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Me, Me, Me, Me, Me...

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I was born in 1973 in Rochdale, left there, moved to Grimsby, then to Sheffield in 1980. Most of my childhood was spent there, and it's the place I remember most.

Much of this time was spent hacking computers and electronics - starting when my dad brought an Apple-II home from school when I was 7. My 10th birthday involved a trip to the local electronics shop, Bardwell's. We bought bits to make a crystal set amongst other things. Building a radio that didn't even need batteries was great - that was me onto electronics for life!

In 1992 I went to uni at UMIST, which has now joined with Manchester University. I was studying electronics engineering - although I think I got more out of the non-academic side of uni life than the lectures... Doom got a bit in the way in my final year also!

During the summer before my final year, I got a work placement at the Lucas Advanced Engineering Centre. And that's where I then went on to work when I graduated. Working on cars that drive themselves, writing the software for video processing algorithms - straight out of university - what more could a geek wish for?

Since then, I've worked for 5 different companies, all from the same desk (pretty much) as Lucas merged with Varity, got bought by TRW, which was then bought by NorthropGrumman and then spun off as TRW Automotive! The part I work for now is TRW Conekt. Our advanced research heritage allows us to act as a techie consultancy to TRW and outside. My work involves things like video lane recognition, electric power steering and the like. I design the electronic hardware to make the software work. And when it won't go fast enough (even on a Pentium-4) I use FPGAs to make it go faster!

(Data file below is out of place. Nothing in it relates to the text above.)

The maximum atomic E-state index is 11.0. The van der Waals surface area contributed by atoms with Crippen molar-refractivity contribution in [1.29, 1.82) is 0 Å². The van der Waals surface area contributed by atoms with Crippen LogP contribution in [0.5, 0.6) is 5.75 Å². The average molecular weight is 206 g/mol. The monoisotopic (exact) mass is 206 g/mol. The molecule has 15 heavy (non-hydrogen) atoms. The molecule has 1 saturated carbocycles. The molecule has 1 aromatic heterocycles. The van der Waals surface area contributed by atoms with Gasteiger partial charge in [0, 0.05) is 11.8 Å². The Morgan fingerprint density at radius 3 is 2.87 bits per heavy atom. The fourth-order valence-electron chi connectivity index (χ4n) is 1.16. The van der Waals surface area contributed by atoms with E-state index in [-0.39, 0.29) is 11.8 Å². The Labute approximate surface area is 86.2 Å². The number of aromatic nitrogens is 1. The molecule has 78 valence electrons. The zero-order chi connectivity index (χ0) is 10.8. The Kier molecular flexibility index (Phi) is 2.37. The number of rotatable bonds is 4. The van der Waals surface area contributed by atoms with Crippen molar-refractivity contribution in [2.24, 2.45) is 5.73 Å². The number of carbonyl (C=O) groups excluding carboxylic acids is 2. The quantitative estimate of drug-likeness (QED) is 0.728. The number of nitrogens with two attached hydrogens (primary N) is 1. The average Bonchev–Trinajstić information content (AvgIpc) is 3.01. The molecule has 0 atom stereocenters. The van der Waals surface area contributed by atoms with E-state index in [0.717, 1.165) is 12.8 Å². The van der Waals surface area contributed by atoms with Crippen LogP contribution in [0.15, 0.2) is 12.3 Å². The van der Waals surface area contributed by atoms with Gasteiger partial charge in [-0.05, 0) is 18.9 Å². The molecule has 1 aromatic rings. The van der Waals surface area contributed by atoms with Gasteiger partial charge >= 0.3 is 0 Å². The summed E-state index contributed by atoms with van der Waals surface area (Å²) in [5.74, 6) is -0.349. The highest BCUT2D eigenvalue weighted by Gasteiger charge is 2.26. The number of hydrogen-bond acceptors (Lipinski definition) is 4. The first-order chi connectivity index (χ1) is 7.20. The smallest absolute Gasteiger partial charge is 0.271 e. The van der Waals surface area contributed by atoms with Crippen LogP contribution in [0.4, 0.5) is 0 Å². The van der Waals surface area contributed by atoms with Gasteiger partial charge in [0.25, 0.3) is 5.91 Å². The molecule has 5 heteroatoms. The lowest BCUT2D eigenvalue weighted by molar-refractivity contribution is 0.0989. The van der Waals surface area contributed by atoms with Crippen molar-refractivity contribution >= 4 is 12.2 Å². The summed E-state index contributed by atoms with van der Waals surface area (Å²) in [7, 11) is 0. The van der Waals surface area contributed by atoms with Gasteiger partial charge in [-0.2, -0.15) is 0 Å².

Because of my work, I'm also interested in playing with software and hardware in my 'spare' time as well (less of which is available since the arrival of two kids!). My past and present ideas (some of which have happened, others haven't) are located in the electronics section. And then I also write software. First up: a pain-based mouse movement monitor: RSIMon.

I'm a Linuxer now, so I tend to write software that I need in python - then it works most places I need it to!

While at university, I did a bit of raytracing. Ahh those were the days, waiting overnight for my '486 DX75 to render a scene and see if anything was where I expected it to be. Happy days - kids today, they don't they're born ;-)

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